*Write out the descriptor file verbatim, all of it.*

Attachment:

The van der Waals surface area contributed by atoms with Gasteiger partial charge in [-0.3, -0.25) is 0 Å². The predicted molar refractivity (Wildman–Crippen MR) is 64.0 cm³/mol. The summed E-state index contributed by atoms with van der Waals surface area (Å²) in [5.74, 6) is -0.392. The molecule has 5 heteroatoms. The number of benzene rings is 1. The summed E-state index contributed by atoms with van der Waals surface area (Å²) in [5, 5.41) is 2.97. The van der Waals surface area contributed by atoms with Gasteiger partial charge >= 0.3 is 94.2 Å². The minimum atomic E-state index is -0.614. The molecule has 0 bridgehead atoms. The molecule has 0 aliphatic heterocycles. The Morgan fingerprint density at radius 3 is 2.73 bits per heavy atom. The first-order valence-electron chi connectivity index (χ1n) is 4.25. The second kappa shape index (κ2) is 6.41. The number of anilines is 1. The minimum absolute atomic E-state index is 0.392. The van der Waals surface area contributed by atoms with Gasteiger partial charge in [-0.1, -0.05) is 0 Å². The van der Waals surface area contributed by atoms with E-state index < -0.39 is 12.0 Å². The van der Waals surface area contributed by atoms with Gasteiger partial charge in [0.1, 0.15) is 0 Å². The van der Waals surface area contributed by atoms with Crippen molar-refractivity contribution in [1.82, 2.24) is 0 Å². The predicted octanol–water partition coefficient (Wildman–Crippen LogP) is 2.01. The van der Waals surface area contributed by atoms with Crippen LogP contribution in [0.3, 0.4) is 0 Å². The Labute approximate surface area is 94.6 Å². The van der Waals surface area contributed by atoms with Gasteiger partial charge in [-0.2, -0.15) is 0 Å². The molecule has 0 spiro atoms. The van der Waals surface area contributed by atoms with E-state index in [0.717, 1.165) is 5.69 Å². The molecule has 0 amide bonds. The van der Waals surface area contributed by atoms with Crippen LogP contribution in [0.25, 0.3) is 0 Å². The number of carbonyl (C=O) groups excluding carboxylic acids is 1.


The van der Waals surface area contributed by atoms with Gasteiger partial charge in [-0.3, -0.25) is 0 Å². The predicted molar refractivity (Wildman–Crippen MR) is 64.0 cm³/mol. The summed E-state index contributed by atoms with van der Waals surface area (Å²) in [5.74, 6) is -0.392. The molecule has 5 heteroatoms. The number of benzene rings is 1. The summed E-state index contributed by atoms with van der Waals surface area (Å²) in [5, 5.41) is 2.97. The van der Waals surface area contributed by atoms with Gasteiger partial charge >= 0.3 is 94.2 Å². The minimum atomic E-state index is -0.614. The molecule has 0 bridgehead atoms. The molecule has 0 aliphatic heterocycles. The Morgan fingerprint density at radius 3 is 2.73 bits per heavy atom. The first-order valence-electron chi connectivity index (χ1n) is 4.25. The second kappa shape index (κ2) is 6.41. The number of anilines is 1. The minimum absolute atomic E-state index is 0.392. The van der Waals surface area contributed by atoms with Gasteiger partial charge in [-0.1, -0.05) is 0 Å². The van der Waals surface area contributed by atoms with E-state index < -0.39 is 12.0 Å². The van der Waals surface area contributed by atoms with Gasteiger partial charge in [0.1, 0.15) is 0 Å². The van der Waals surface area contributed by atoms with Crippen molar-refractivity contribution in [1.82, 2.24) is 0 Å². The predicted octanol–water partition coefficient (Wildman–Crippen LogP) is 2.01. The van der Waals surface area contributed by atoms with Crippen LogP contribution in [0.3, 0.4) is 0 Å². The Labute approximate surface area is 94.6 Å². The van der Waals surface area contributed by atoms with Gasteiger partial charge in [-0.2, -0.15) is 0 Å². The molecule has 0 spiro atoms. The van der Waals surface area contributed by atoms with E-state index in [0.717, 1.165) is 5.69 Å². The molecule has 0 amide bonds. The van der Waals surface area contributed by atoms with Crippen LogP contribution in [0.25, 0.3) is 0 Å². The number of carbonyl (C=O) groups excluding carboxylic acids is 1.